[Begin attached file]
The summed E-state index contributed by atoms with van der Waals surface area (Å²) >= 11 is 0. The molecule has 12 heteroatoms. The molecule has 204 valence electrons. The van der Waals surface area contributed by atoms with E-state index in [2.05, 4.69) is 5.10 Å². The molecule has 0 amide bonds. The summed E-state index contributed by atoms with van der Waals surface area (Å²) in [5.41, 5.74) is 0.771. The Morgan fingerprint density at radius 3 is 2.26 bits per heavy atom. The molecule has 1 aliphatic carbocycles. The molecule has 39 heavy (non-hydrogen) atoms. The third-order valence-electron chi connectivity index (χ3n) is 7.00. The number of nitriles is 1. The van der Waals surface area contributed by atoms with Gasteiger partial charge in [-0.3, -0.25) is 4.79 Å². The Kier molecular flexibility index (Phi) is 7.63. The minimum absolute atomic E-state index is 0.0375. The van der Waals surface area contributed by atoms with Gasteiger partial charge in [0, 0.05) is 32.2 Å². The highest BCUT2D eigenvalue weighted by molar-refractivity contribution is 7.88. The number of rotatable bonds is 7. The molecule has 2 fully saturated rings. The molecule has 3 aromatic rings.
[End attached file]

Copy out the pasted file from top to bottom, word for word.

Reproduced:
The summed E-state index contributed by atoms with van der Waals surface area (Å²) >= 11 is 0. The molecule has 12 heteroatoms. The molecule has 204 valence electrons. The van der Waals surface area contributed by atoms with E-state index in [2.05, 4.69) is 5.10 Å². The molecule has 0 amide bonds. The summed E-state index contributed by atoms with van der Waals surface area (Å²) in [5.41, 5.74) is 0.771. The Morgan fingerprint density at radius 3 is 2.26 bits per heavy atom. The molecule has 1 aliphatic carbocycles. The molecule has 39 heavy (non-hydrogen) atoms. The third-order valence-electron chi connectivity index (χ3n) is 7.00. The number of nitriles is 1. The van der Waals surface area contributed by atoms with Gasteiger partial charge in [-0.3, -0.25) is 4.79 Å². The Kier molecular flexibility index (Phi) is 7.63. The minimum absolute atomic E-state index is 0.0375. The van der Waals surface area contributed by atoms with Gasteiger partial charge in [0, 0.05) is 32.2 Å². The highest BCUT2D eigenvalue weighted by molar-refractivity contribution is 7.88. The number of rotatable bonds is 7. The molecule has 2 fully saturated rings. The molecule has 3 aromatic rings.